Hello and welcome again to our wonderful addition to the family, #GoDoFly!
As you know by now, we are all about motivating people and making sure you move forward the best way possible. If you want to check out more about #GoDoFly check out the following page:
The Always Believer
Now, let’s proudly present Sabrina Dellinger. As we were searching the web for interesting and motivational stories, her name popped up! And boy, are we glad that we did! She is a true story inspiration, having a bad car crash leaving her with a spinal cord injury, she discovered a new life. As some friends left her side, she learnt much more about life. The people who stayed with her, the new people in her life and everything she surrounds herself with is in true spirit of not giving up. She continues wanting to live her dream, being a photographer and much more.
Let’s give it up!
1) How do you define yourself?
If I had to pick one word to define myself as, I would say spontaneous. I’m always down for an adventure and would just pack up my bags and go right now if I could
2) What is your #GoDoFly story?
I was honestly like most teenagers, I loved staying up late and sleeping all day. I hated high school and couldn’t wait to get out. I kept a job to pay my own bills and even won a beauty pageant where I was able to be involved in my community more. Right after high school, I started college hoping to land myself in a job I loved, photography. I had plans of moving out on my own and I had just started my first full time job where I was making good money and I felt like I was set. I had a good group of friends who were always going to school and working but we still found time to see each other and keep close. I loved being a young adult with the freedoms I had. It was awesome.
June 13 2012 started out like most mornings for me, I woke up late and was rushing to get out of the house. I threw on some clothes, grabbed my makeup bag and ran out the door. I don’t remember much from that morning but I do remember the annoying buzzer telling me to put my seat belt. I never wore my seat belt and that sound never bothered me until that day – I put it on. Not even 10 minutes after leaving my house, I swerved to miss an animal and lost control of my car. I was headed straight for a huge ditch and my first instinct was to over correct, so I did. After I over corrected, my car shot off into the other lane of traffic and slid sideways over a culvert. I rolled a total of one and a half times and landed on my roof.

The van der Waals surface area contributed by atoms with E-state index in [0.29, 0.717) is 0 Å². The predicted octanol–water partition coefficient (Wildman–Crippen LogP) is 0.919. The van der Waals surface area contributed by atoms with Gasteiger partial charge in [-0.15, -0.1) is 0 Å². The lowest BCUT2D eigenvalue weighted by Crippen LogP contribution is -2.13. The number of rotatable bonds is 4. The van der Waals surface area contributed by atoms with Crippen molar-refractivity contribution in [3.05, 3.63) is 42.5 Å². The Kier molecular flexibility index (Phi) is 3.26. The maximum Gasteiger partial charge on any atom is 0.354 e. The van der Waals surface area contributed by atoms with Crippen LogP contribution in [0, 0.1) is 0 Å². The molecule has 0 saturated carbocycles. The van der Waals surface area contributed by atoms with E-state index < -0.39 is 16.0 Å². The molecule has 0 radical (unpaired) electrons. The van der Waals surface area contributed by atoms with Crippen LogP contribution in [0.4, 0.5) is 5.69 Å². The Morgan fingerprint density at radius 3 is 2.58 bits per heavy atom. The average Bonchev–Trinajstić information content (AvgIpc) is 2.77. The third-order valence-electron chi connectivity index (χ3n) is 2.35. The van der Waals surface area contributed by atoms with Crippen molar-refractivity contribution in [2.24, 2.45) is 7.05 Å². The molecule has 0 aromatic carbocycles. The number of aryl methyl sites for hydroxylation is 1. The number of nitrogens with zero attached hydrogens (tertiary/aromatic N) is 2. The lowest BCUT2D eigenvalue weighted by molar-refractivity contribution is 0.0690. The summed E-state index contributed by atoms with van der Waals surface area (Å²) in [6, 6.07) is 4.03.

I knew I needed to call for help. I couldn’t find my cell phone and where I was at, nobody could see my car. So I started honking my horn and someone who lived down the street from where I crashed came to see what the noise was. I stayed conscious throughout the whole thing.. Once the paramedics got there, my hair caught fire on my dome light and they had to use the ‘jaws of life’ (a paramedic tool) to pull me out feet first. So many faces stood around my car, some crying, some cheering.
Once I got into the ambulance, they tested my legs. I had been complaining about my legs feeling as if they were swollen and the paramedics knew I wasn’t able to move them. I don’t remember the first time I heard I was paralyzed, all I remember really is talking to my dad on the phone in the back of an ambulance. He was crying and all I could say was, “Don’t worry Dad, I’m okay. They just have to take me in for some tests. I’m going to be alright.” Things are kind of a blur at that point. I just knew I had to find strength in me to fight until I was safe.
News of my accident spread pretty fast. In the world of social media, I think the internet knew I was injured before my family did.
The hospital I was taken to was a few hours away from my home town and so everyone had to drive to see me. My friends and family took the news really hard. I kind of feel like I lost of lot of friends after my wreck. I had a boyfriend at the time who seemed so supportive but when the real-ness of my paralysis sank in, we broke up. The thing about spinal cord injuries is that it doesn’t just affect the person injured, it affects everyone around them. I was completely dependent on others to take care of me. I needed someone around me every second I was awake because I couldn’t do anything for myself.